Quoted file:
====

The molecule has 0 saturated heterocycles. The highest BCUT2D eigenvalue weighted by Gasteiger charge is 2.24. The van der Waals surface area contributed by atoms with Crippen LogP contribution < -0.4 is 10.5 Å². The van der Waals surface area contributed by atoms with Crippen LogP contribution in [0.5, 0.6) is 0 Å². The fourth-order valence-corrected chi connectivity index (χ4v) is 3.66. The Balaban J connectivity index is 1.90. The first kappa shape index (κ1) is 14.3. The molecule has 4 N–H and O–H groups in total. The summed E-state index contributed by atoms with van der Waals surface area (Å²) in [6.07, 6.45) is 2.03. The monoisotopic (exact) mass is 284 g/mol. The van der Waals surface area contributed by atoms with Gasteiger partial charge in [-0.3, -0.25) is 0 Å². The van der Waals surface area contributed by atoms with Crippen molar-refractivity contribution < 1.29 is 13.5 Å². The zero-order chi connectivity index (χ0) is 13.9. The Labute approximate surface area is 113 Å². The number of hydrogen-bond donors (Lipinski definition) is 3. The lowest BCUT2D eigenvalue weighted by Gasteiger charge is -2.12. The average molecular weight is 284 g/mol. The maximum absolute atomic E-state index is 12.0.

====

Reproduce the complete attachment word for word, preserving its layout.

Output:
The molecule has 0 saturated heterocycles. The highest BCUT2D eigenvalue weighted by Gasteiger charge is 2.24. The van der Waals surface area contributed by atoms with Crippen LogP contribution < -0.4 is 10.5 Å². The van der Waals surface area contributed by atoms with Crippen LogP contribution in [0.5, 0.6) is 0 Å². The fourth-order valence-corrected chi connectivity index (χ4v) is 3.66. The Balaban J connectivity index is 1.90. The first kappa shape index (κ1) is 14.3. The molecule has 4 N–H and O–H groups in total. The summed E-state index contributed by atoms with van der Waals surface area (Å²) in [6.07, 6.45) is 2.03. The monoisotopic (exact) mass is 284 g/mol. The van der Waals surface area contributed by atoms with Gasteiger partial charge in [-0.3, -0.25) is 0 Å². The van der Waals surface area contributed by atoms with Crippen molar-refractivity contribution < 1.29 is 13.5 Å². The zero-order chi connectivity index (χ0) is 13.9. The Labute approximate surface area is 113 Å². The number of hydrogen-bond donors (Lipinski definition) is 3. The lowest BCUT2D eigenvalue weighted by Gasteiger charge is -2.12. The average molecular weight is 284 g/mol. The maximum absolute atomic E-state index is 12.0.